A presentation to the State Board of Education Wednesday highlighted the success of a program to turn around low performing schools. But presenter Gary Henry from Vanderbilt University cautioned that success cannot be sustained without continued state help.
“These schools need particular attention, and they need a different set of rules in some cases to play by,” Henry said.
The program is called TALAS, Turning Around the Lowest Achieving Schools in North Carolina, and it focused on a mix of 118 of the lowest performing elementary, middle, and high schools.
Fully implemented in the 2011-12 school year through 2014-15, the program achieved impressive results, Henry said.
He said that current estimates show that for 2014, 2,156 students are proficient who wouldn’t have been without the program.
Henry, who’s from Tennessee, called the program one of the most ambitious in the country. He noted that in his state, a similar program identified 86 troubled schools but only intervened in about 40 percent of them. In contrast, North Carolina officials intervened in all 118 identified schools.
“The scale here…is unique,” he said.
Sixty percent of the TALAS schools outperformed the state average change in proficiency rates, and 75 percent outperformed state average growth in graduation rates.
The impact on achievement was similarly impressive, Henry said. The improvement was just under what would be achieved with a “massive and expansive class size reduction,” he said.
Board member A.L. Collins asked what these schools did differently than other low-performing schools, noting that the board, “spent an awful lot of money on turnarounds and we can’t do that again.” The state used Race to the Top funding, which dries up this month, for TALAS.
The model for the turnaround program includes putting coaches in individual schools. The program also placed in some areas district coaches that helped shape the behavior of district officials. Those schools that had individual coaches as well as coaches at their district level did particularly well. Henry said maintaining a district coaching presence could be a cost-effective way of maintaining the gains.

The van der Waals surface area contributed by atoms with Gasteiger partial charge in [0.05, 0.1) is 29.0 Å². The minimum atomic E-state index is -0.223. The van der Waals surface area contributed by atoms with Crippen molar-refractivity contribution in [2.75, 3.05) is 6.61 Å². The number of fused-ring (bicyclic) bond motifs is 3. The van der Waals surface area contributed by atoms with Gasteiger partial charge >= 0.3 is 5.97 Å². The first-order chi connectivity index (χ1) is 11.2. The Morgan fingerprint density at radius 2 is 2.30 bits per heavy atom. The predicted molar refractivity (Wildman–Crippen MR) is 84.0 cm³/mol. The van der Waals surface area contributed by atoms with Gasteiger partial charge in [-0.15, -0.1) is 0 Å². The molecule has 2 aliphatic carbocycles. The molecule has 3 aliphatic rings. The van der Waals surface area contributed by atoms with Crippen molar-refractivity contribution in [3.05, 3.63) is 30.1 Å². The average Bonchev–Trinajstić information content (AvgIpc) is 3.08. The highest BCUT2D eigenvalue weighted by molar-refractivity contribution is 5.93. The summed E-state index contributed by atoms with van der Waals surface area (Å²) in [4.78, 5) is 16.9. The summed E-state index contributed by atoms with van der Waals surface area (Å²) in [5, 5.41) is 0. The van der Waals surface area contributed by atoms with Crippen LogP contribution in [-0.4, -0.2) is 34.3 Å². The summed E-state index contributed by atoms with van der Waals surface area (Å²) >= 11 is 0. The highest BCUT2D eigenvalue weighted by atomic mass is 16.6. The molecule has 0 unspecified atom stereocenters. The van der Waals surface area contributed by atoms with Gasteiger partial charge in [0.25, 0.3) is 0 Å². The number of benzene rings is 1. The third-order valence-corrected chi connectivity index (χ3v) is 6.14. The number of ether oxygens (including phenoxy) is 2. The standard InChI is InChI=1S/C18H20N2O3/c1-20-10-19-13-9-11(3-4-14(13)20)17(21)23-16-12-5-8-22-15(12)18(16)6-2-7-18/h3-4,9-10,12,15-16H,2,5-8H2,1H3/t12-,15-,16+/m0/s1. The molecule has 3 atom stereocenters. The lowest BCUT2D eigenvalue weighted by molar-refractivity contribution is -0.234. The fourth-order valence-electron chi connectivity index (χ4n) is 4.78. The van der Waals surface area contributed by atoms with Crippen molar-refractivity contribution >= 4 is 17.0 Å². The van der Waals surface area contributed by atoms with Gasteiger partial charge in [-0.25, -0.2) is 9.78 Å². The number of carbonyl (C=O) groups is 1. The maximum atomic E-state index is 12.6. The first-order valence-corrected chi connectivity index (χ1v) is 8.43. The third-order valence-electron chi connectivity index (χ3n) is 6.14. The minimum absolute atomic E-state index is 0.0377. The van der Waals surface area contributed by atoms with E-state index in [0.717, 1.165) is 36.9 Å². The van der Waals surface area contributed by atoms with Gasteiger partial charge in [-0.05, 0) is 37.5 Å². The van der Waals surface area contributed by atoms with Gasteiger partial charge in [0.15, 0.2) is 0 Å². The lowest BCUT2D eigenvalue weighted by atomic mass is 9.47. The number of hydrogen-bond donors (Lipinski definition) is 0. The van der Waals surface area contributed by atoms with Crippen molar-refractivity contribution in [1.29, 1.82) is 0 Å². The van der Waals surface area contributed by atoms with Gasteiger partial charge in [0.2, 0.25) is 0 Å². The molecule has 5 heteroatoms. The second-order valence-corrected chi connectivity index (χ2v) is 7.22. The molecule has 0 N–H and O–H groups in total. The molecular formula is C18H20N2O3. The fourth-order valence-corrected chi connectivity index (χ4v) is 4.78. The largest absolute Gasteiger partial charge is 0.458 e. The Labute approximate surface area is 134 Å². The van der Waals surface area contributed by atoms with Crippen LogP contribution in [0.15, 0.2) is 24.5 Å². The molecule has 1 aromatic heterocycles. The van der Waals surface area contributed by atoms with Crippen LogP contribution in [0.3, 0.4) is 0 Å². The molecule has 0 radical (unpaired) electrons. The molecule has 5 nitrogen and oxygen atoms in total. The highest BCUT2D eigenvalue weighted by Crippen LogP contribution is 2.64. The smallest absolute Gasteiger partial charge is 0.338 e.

“I think a viable option moving forward is to continue district coaching, but perhaps put them on a circuit so they spend time at each of the districts,” he said.
Henry also presented on Thursday, discussing the distribution of teachers across the state. He began by noting that an effective teacher is one of the biggest predictors for student success.
A student who has a teacher rated in the previous year as having exceeded growth expectations equates to the equivalent of between 45 and 60 additional days of school for that student, he said.
He then went on to look at which students get access to these high achieving teachers.
“There is a very strong relationship that if you’re in a high poverty school, you’re very unlikely to have one of those high performing teachers,” he said. He added later, “High achieving schools, as you might expect, the students have much higher access to high performing teachers.”
His presentation was an examination of Race to the Top and how it impacted equitable access to good teachers. He said that RttT funding helped narrow the gap, increasing access to high performing teachers in high poverty schools.
Verna Lalbeharie, Director of the Digital Teaching and Learning Division at DPI, discussed the state’s digital efforts, talking at length about some of the online professional development options available. The presentation raised questions from board members about professional development generally.
Lalbeharie’s division is able to reach more than 1,800 teachers and 400 administrators across the state with online tools. While that is a good start, board member Collins said that a wider reach is needed.